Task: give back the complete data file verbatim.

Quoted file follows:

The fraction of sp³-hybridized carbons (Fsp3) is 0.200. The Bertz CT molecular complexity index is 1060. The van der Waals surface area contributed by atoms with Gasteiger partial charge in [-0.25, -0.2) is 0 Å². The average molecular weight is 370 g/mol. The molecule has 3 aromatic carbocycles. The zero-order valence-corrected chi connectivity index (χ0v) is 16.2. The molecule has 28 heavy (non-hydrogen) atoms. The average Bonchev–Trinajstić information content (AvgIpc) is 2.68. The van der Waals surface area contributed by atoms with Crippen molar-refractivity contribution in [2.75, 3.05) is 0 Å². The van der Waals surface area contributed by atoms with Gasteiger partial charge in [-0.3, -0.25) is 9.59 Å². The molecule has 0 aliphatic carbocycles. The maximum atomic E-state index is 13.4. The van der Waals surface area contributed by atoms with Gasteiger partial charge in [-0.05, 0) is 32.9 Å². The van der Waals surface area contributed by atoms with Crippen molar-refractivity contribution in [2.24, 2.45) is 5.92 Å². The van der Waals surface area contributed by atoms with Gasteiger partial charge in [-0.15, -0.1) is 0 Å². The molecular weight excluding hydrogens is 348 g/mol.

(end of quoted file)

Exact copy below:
The fraction of sp³-hybridized carbons (Fsp3) is 0.200. The Bertz CT molecular complexity index is 1060. The van der Waals surface area contributed by atoms with Gasteiger partial charge in [-0.25, -0.2) is 0 Å². The average molecular weight is 370 g/mol. The molecule has 3 aromatic carbocycles. The zero-order valence-corrected chi connectivity index (χ0v) is 16.2. The molecule has 28 heavy (non-hydrogen) atoms. The average Bonchev–Trinajstić information content (AvgIpc) is 2.68. The van der Waals surface area contributed by atoms with Crippen molar-refractivity contribution in [2.75, 3.05) is 0 Å². The van der Waals surface area contributed by atoms with Gasteiger partial charge in [-0.3, -0.25) is 9.59 Å². The molecule has 0 aliphatic carbocycles. The maximum atomic E-state index is 13.4. The van der Waals surface area contributed by atoms with Gasteiger partial charge in [-0.05, 0) is 32.9 Å². The van der Waals surface area contributed by atoms with Crippen molar-refractivity contribution in [2.24, 2.45) is 5.92 Å². The van der Waals surface area contributed by atoms with Gasteiger partial charge in [-0.15, -0.1) is 0 Å². The molecular weight excluding hydrogens is 348 g/mol.